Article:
To Thomas Jefferson

James Madison

Philadelphia

September 06, 1787

Dear Sir

My last was intended for the Augst. Packet and put into the hands of Commodore Paul Jones. Some disappointments prevented his going, and as he did not know but its contents might be unfit for the ordinary conveyance, he retained it. The precaution was unnecessary. For the same reason the delay has been of little consequence. The rule of secresy in the Convention rendered that as it will this letter barren of those communications which might otherwise be made. As the Convention will shortly rise I should feel little scruple in disclosing what will be public here, before it could reach you, were it practicable for me to guard by Cypher against an intermediate discovery. But I am deprived of this resource by the shortness of the interval between the receipt of your letter of June 20. and the date of this. This is the first day which has been free from Committee service both before & after the hours of the House, and the last that is allowed me by the time advertised for the sailing of the Packet.

The Convention consists now as it has generally done of Eleven States. There has been no intermission of its Sessions since a house was formed; except an interval of about ten days allowed a Committee appointed to detail the general propositions agreed on in the House. The term of its dissolution cannot be more than one or two weeks distant. A Govermt. will probably be submitted to the people of the states consisting of a President cloathed with executive power: a Senate chosen by the Legislatures: and another house chosen by the people of the states jointly possessing the legislative power and a regular judiciary establishment. The mode of constituting the executive is among the few points not yet finally settled. The Senate will consist of two members from each state and appointed sexennially: The other, of members appointed biennially by the people of the states in proportion to their number. The Legislative power will extend to taxation trade, and sundry other general matters. The powers of Congress will be distributed according to their nature among the several departments . The States will be restricted from paper money and in a few other instances. These are the outlines. The extent of them may perhaps surprize you. I hazard an opinion nevertheless that the plan should it be adopted will neither effectually answer its national object nor prevent the local mischiefs which every where excite disgusts agst the state governments. The grounds of this opinion will be the subject of a future letter.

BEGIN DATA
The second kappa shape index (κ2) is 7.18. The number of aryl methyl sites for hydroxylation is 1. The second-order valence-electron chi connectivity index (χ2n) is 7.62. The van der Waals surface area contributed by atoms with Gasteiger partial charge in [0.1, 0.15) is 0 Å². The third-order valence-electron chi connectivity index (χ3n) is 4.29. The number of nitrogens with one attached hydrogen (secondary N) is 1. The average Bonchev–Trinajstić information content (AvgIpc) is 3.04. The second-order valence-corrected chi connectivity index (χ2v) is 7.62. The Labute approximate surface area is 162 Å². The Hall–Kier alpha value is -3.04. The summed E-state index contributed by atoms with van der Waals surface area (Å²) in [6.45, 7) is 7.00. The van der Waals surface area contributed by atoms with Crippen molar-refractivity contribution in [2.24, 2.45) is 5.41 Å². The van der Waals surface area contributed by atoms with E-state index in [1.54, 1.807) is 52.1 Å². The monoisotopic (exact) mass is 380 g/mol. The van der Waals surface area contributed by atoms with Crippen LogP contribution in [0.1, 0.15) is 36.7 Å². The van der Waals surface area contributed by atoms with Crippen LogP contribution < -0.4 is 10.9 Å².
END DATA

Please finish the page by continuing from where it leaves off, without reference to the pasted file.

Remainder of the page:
I have written to a friend in Congs. intimating in a covert manner the necessity of deciding & notifying the intentions of Congs. with regard to their foreign Ministers after May next, and have dropped a hint on the communications of Dumas.

Congress have taken some measures for disposing of their public land, and have actually sold a considerable tract. Another bargain I learn is on foot for a further sale.

Nothing can exceed the universal anxiety for the event of the Meeting here. Reports and conjectures abound concerning the nature of the plan which is to be proposed. The public however is certainly in the dark with regard to it. The Convention is equally in the dark as to the reception wch. may be given to it on its publication. All the prepossessions are on the right side, but it may well be expected that certain characters will wage war against any reform whatever. My own idea is that the public mind will now or in a very little time receive any thing that promises stability to the public Councils & security to private rights, and that no regard ought to be had to local prejudices or temporary considerations. If the present moment be lost it is hard to say what may be our fate.

Our information from Virginia is far from being agreeable. In many parts of the Country the drouth has been extremely injurious to the Corn. I fear, tho’ I have no certain information, that Orange & Albemarle share in the distress. The people also are said to be generally discontented. A paper emission is again a topic among them. So is an instalment of all debts in some places and the making property a tender in others. The taxes are another source of discontent. The weight of them is complained of, and the abuses in collecting them still more so. In several Counties the prisons & Court Houses & Clerks offices have been wilfully burnt. In Green Briar the course of Justice has been mutinously stopped, and associations entered into agst. the payment of taxes. No other County has yet followed the example. The approaching meeting of the Assembly will probably allay the discontents on one side by measures which will excite them on another.

Mr. Wythe has never returned to us. His lady whose illness carryed him away,died some time after he got home. The other deaths in Virga. are Col. A. Gary, and a few days ago, Mrs Harrison, wife of Benjn. Harrison Junr. & sister of J. F. Mercer. Wishing you all happiness I remain Dear Sir Yrs.

Affectly.

 

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